I didn’t use this last year, but it’s a good indicator of which active players will be next. Every Hall-eligible player has made at least five All-NBA teams (first, second or third)…except Amar’e Stoudemire and Kevin Johnson. Every Hall-eligible player with at least three first-team All-NBA honors is in the Hall…except for poor Max Zaslofsky, who has four.
Why do I mention three first-team honors? Because it might hurt some Slovenia.
Other major awardees
We’ve already established MVPs as the gold standard for induction into the Hall, but Player of the Year, Rookie of the Year and Most Improved? And should we consider All-Star Game MVPs?
For DPO, 10 of the 16 Hall of Fame eligible players who have won the award are in the Hall, including two four-time winners, Dikembe Mutombo and Ben Wallace. That’s good for Dwight Howard and Rudy Gobert, who each won the award three times.
The Player of the Year award is the only award that a player can win only once, and there have been 73 official winners. Of the 57 players eligible for the Hall (16 are still active), 30 of those players are inducted. That’s not bad.
What’s not so good is that it’s the most improved win. Tracy McGrady is the only one in the hall. He will be joined by Giannis Antetokounmpo, who won in 2016-17. Eleven active players have won the award, and these names – Kevin Love, Paul George, Goran Dragic, Jimmy Butler, CJ McCollum, Victor Oladipo, Pascal Siakam, Brandon Ingram, Julius Randle and Jae Morant – are worth watching.
All-Star Game MVP may be another honor as close to a lock. Every Hall-eligible player to win All-Star MVP is in the Hall, except Adrian Smith (1966), Randy Smith (1978), Tom Chambers (1987) and Glenn Rice (1997). Everyone else is active or outside the Hall window, and every active one, from Giannis to Dwyane Wade, will be in the Hall one day.
NBA 75th Anniversary Team
You won’t be surprised to learn that every NBA member is in the Hall at age 50. But what about the 75? Of the 26 players added to the 50 (26 because they had a tie), 13 are already in the Hall, two – Dirk Nowitzki and Wade – are locks and the other 11 are active.
Among players, nine lockouts are due to MVPs, title results and/or point accumulation. The other two — Anthony Davis and Damian Lillard — haven’t reached either of those thresholds, but they have enough All-NBA nods — six overall for Lillard, four first-team selections for Davis. And when blue-ribbon players, coaches and media think you’re one of the 76-best players in league history, that “body of work” bodes well for your Hall of Fame candidacy.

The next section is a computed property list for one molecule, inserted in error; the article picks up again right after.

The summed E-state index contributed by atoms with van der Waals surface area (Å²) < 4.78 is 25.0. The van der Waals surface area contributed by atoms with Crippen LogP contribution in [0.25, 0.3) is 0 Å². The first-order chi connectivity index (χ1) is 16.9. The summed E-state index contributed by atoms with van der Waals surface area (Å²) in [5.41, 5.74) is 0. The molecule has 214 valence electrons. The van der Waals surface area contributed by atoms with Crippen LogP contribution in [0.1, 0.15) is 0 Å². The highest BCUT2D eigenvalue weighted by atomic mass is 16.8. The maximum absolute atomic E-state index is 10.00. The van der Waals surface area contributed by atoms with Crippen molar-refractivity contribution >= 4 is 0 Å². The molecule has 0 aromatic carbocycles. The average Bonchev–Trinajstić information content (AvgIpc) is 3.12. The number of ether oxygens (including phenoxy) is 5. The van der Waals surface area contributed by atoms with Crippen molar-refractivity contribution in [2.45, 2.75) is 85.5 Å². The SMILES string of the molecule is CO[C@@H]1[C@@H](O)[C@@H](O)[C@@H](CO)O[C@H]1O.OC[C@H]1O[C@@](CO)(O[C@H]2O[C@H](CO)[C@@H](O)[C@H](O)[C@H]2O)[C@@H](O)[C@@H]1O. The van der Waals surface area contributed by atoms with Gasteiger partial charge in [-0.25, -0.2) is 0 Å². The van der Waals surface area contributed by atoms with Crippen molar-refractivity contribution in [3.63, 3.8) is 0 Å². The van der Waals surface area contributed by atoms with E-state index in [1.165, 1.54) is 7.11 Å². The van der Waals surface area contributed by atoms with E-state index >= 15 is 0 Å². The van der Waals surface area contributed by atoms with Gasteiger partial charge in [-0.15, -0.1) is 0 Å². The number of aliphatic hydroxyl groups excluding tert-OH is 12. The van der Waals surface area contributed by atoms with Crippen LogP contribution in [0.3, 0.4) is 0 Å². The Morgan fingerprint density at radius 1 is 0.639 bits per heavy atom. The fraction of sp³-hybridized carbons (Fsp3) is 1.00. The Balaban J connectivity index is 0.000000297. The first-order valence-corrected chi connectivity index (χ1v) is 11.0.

What about advanced stats?
Top 60 in Peer (Player Rating), Career
Always an interesting category. There are 20 active players in their 60s, and Stoudemire is the only Hall-eligible player in Springfield.
Top 50 winning shares, work
There are six active players in this category and four outside the Hall window. Only four Hall-eligible players in the top 50 — Shawn Marion, Billups, Buck Williams and Horace Grant — were excluded.
Top 50 win shares / 48, work
This list hasn’t changed much from last year — yes, it still includes Jonas Valanciones in the top 50 — but now there are 13 active players. Of those Hall of Fame inductees, only Kevin Johnson was excluded.
Top 50 VORP (Value Replaced Player), career
There are 10 active players here, and they all seem to be locked in the hall. Only five Hall-eligible players — Marion, Billups, Larry Nance Sr., Terry Porter and Eddie Jones — are no longer in the Hall.
This weekend, the Naismith Memorial Basketball Hall of Fame will welcome its 63rd class across 16 buildings. That includes two NBA players (Tim Hardaway and Manu Ginobili, the latter one of the locks we retired from last year), three former coaches who spent a lot of time with the Bucks (Larry Costello, Del Harris and George Karl) and members of the media. Like Walt Frazier, second in the Hall and MA Voepel.
So, let’s have some fun and take a look at some active and recently retired players more than likely to make it to Springfield.
(Editor’s note: Players in each division are listed in alphabetical order.)
Active Keys: Giannis Antetokounmpo, Carmelo Anthony, Stephen Curry, Anthony Davis, Kevin Durant, Draymond Green*, James Harden, Dwight Howard, LeBron James, Nikola Jokić*, Kawhi Leonard, Damian Lillard*, Chris Paul, Klay Thompson* Russell Westbrook * New for active locks
Okay guys, take a deep breath here. This team has a combined 13 regular season MVPs, 10 Finals MVPs, 12 All-Star Game MVPs, 13 combined scoring titles and 106 All-NBA nods. Throw in 20 Olympic golds, and we’re piling on. This team did a lot of things that other future Hall of Famers didn’t.
With 37,062 career points, LeBron must pass Rime (38,387) as the NBA’s all-time leading scorer this season. Kareem held that record for 38 seasons, more than half the NBA’s tenure. Do you know how long LeBron will hold that record? Unless Luka Doncic doesn’t play for 20 years or KD is out for a while, LeBron will hold this record, possibly forever. His other accolades are numerous: four MVPs, four Finals MVPs, eight straight Finals appearances, 10 Finals appearances overall, one scoring win and one assist title at age 35, all while leading three different franchises to NBA championships. He is seventh in assists and 10th in steals. If you combine his regular season points with the playoffs, he has 44,693. We have never seen a career like this. We may never see him again.